Parliament should never countenance the legalisation of commercial surrogacy, a leading bioethicist has said.
Dr Calum MacKellar, Director of Research of the Scottish Council on Human Bioethics, fears that proposals may soon be put to Westminster for a commercial surrogacy system in the UK.
Surrogacy is a controversial practice which the Government describes as when “a woman carries a baby for someone who is unable to conceive or carry a child themselves”.
A surrogate can be the genetic mother of the child, via artificial insemination, but a child can also be implanted following IVF, meaning the surrogate is unrelated.
Dr MacKellar argued that, having carried a child to term, a surrogate is still a mother, regardless of whether or not the child is genetically related to her.
He branded terms such as ‘carrier’ and ‘gestator’ – often used to refer to surrogates – “unacceptable” because they reduce women “to a biological process”.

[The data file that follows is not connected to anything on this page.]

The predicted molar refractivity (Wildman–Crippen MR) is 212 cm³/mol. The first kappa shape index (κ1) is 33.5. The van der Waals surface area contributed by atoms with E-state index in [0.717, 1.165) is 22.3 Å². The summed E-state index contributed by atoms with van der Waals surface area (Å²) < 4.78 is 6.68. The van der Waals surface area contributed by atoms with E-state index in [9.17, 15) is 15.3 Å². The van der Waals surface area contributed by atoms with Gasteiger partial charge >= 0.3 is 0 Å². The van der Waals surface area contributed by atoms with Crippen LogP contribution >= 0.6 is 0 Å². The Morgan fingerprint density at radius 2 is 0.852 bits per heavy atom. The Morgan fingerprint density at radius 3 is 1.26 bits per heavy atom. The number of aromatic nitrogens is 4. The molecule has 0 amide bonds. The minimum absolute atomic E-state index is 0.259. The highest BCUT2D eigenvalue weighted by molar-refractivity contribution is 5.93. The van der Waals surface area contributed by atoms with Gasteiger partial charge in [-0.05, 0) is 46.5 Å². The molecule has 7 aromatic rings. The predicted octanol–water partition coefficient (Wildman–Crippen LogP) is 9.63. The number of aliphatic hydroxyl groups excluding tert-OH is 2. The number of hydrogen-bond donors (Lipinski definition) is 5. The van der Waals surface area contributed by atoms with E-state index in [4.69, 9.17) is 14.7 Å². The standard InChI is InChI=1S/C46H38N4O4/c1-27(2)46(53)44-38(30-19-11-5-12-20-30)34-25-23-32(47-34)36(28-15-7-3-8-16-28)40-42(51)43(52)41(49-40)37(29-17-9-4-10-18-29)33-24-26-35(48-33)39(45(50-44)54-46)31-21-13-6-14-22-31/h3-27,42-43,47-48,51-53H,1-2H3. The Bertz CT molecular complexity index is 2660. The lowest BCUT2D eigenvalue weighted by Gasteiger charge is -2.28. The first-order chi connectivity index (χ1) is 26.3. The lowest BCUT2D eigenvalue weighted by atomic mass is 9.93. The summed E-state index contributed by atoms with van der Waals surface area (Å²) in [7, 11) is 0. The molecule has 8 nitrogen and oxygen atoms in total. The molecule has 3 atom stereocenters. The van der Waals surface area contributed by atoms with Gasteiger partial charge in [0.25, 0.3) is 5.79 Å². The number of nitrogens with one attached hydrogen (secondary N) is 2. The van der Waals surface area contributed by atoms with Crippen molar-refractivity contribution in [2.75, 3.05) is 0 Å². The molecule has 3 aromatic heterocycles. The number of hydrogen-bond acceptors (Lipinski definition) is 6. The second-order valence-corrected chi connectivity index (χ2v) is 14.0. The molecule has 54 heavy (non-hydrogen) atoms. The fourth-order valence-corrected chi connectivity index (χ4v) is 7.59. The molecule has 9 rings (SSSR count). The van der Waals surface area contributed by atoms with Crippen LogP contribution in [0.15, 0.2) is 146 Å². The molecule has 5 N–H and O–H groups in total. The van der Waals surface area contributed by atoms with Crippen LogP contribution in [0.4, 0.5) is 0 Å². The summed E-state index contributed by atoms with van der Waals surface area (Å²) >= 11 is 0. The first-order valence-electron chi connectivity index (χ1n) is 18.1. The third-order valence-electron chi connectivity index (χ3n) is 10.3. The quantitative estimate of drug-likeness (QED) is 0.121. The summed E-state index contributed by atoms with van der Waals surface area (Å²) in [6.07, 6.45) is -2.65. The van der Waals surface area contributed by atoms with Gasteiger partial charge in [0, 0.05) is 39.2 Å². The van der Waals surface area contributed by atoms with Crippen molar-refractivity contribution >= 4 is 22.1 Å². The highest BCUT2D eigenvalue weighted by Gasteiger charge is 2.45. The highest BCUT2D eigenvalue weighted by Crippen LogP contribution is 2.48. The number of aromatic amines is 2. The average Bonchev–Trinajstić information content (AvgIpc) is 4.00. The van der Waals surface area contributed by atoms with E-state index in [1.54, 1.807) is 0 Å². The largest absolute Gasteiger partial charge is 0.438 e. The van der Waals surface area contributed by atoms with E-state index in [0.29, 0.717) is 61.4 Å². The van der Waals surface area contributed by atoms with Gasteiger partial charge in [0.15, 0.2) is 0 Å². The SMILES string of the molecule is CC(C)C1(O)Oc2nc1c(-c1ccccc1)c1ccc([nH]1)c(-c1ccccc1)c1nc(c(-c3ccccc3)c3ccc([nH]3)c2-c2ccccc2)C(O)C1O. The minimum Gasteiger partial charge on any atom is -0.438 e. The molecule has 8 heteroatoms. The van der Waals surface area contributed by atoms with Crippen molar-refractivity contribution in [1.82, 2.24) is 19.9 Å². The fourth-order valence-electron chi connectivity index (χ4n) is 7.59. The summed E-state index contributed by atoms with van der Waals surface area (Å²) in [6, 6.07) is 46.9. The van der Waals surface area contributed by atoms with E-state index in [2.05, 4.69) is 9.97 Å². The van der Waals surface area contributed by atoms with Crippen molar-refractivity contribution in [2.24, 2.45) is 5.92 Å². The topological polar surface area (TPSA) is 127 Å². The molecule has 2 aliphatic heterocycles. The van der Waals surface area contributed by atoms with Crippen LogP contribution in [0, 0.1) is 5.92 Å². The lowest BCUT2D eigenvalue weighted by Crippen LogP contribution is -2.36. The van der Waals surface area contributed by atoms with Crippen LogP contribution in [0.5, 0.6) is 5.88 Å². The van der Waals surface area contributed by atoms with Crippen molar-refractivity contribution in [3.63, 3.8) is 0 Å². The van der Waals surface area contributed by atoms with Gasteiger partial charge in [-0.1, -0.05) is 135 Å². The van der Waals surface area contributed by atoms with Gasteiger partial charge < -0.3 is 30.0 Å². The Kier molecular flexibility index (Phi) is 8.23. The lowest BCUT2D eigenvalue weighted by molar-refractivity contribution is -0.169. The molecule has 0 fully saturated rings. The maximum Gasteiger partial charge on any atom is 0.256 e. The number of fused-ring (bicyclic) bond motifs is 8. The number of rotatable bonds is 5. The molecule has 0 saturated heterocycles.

“Moreover, erasing any reference to the woman’s humanity and her status as a mother cannot ever be seen as responsible or appropriate.”
He said this “alteration of language” encourages the surrogate and society “to disconnect and deny what the woman is really experiencing in order for her to be able to separate herself from the child”.
“Indeed, it is necessary for her to believe that this child is not really her child, to repress her emotions, to convince herself that this abandonment is done for the good of others.”
He argued that such “linguistic cleansing” may even be intended to get society to accept a process “which amounts to the sale of babies”.
Dr MacKellar also said that asking a mother to give up a child she has carried is distressing, and offering payment “does not make it any more ethical”.
“Instead, it represents one of the most unacceptable forms of exploitation being done against women.”
He highlighted that the exchange of money for gestating a baby constitutes the sale of a child, and that it equates to a modern day slavery.
“This is because a woman would be selling her body for reproduction which is completely unethical.”
In conclusion he argued that compassion “demands protecting women from unacceptable exploitation”.
“Accordingly, the UK parliament should never countenance the legalisation of commercial surrogacy.”